Sage Freshman Peddles,Upshifts to Rising Glory

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By Justin Swanson | NB Indy

Amelia “Millie” Tanner’s day starts at 4:45 a.m. She starts stretching by 5:15 a.m., then she sets her bike on stationary rollers and rides for half an hour. The semi-pro cyclist is determined, singularly focused, and just grazing the extent of her routine training.

And the 15-year-old is only starting her day.

Taking a break from the bike, she gets ready and heads off to class as a freshman at Sage Hill School.

Amelia “Millie” Tanner at Sage Hill School. — Photo by Sara Hall
Amelia “Millie” Tanner at Sage Hill School.
— Photo by Sara Hall

After school, she picks up where she left off – working out and biking for four hours, riding somewhere between 80 and 90 miles. Then she spends time with family and does her homework. She’s in bed by 11:30 p.m. That’s just five hours of sleep before she’s up and doing it all over again.

“I’m at the point where I want success so badly, I’m willing to lose a little sleep to accomplish my goals,” said Tanner, an Irvine resident. “Also, there’s a lot of coffee involved.”

Tanner’s sight is set high. She is in the talent pool for both the 2016 and 2020 Olympic Games. For her to get there, Tanner will need to accumulate a certain number of international points in races to qualify. Not only that, she will also need to win a national championship, a junior championship, and a junior international championship. To her name, she has already won 10 state championships of California and Nevada and eight gold medals at the Junior Olympics among some 100 career wins. She missed first place at the 2011 USA Cycling National Championship by eight tenths of a second. She is a five-time medalist at nationals and a two-time international medalist.

“It’s always intense racing,” she said. “It’s one of the toughest sports in the world.”

Tanner rides with Jet Cycling’s Junior Women’s Elite Team, a group of 15 to 18-year-olds that are all either pro, neo-pro, or semi-pro, like Tanner. Her father, Jet, is the director of Tanner’s team.

Tanner racing Tour de Murrieta women's pro race in March. — Photo by Jet Tanner
Tanner racing Tour de Murrieta women’s pro race in March.
— Photo by Jet Tanner

Insistent on tackling whatever challenge she encounters, Tanner found and fell in love with racing when she was 9-years-old. Seeing her father come home from bike rides captured Tanner, impelling her to join him on his cool down around the block. Soon enough, her rides with her dad grew longer and longer, from around the block several times to several miles, then 20, 40 and 60 mile rides.

“It was like when you watch a child play a sport, and they take to it like a duck to water,” Jet said.

Having tried the spectrum of sports, “any one you can think of,” she said, Tanner became hooked on cycling after her first race, choosing to ride over playing softball.

“I prefer the time trial and the road race,” she explained of the differing forms of competition. The time trial is a race against the clock among racers with staggered starts; fastest time wins. A road race is a distance race with cyclists all starting together. You push your self to the limit and find out who you are.”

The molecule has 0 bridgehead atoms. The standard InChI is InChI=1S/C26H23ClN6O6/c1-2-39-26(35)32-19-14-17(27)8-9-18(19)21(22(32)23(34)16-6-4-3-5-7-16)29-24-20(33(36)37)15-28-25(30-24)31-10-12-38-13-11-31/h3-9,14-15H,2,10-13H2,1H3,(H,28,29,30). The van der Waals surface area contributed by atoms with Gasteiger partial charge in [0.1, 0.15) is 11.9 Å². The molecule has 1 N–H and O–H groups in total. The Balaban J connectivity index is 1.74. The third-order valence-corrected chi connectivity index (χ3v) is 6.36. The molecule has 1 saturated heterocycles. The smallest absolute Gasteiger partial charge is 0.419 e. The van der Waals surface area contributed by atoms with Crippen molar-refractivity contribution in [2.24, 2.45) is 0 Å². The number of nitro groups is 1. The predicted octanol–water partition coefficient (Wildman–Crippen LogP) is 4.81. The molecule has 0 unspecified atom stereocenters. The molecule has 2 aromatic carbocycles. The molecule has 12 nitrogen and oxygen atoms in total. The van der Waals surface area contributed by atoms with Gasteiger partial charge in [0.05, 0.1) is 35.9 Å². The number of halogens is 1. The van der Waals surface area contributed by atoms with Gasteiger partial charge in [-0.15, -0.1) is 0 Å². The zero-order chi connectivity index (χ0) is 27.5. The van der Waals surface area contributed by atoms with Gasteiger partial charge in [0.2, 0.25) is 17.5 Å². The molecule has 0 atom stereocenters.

Tanner in the Volkswagen Sea Otter Classic in Monterey last weekend. — Photo by Jet Tanner
Tanner in the Volkswagen Sea Otter Classic in Monterey last weekend.
— Photo by Jet Tanner

Of course, Tanner manages not only a rigorous training regimen but staying on top of her studies and even branching out to extracurricular activities as a first year high schooler.

“I am absolutely loving high school. Sage is the most amazing school,” she enthused. “The community is the best thing about Sage. Teachers are so helpful, and everyone is so supportive of anything you take part in. I am so thankful.”

Most recently, Tanner helped put on the school’s Latin convention. She hopes to run for student council when she is a junior and wants to try out for the drama department and is considering joining clubs. Most recently, Tanner was accepted as a Sage Hill School ambassador, a position which requires her to greet incoming students and represent her school.

“Millie is one of the most hardworking, discipline and energetic students,” said Tanner’s advisor Amy Ray, physical education department chair at Sage. “Her drive and maturity have helped her become the person and athlete that she is today.”

She is a young woman who is always looking for what more she can do, what more she can accomplish.

Tanner can be seen riding about town or along her favorite route: From Irvine to Newport, down to Dana Point and back again. Though she may get off her bike in Dana to dip her toes in the water, she won’t stop for long.

“I’m very focused. I treat training like a job,” said Tanner.

For more information, visit milliegoat.wordpress.com.

Tanner racing in the San Dimas Stage Race women's pro race in March. — Photo by Danny Munson/Cycling Illustrated
Tanner racing in the San Dimas Stage Race women’s pro race in March.
— Photo by Danny Munson/Cycling Illustrated

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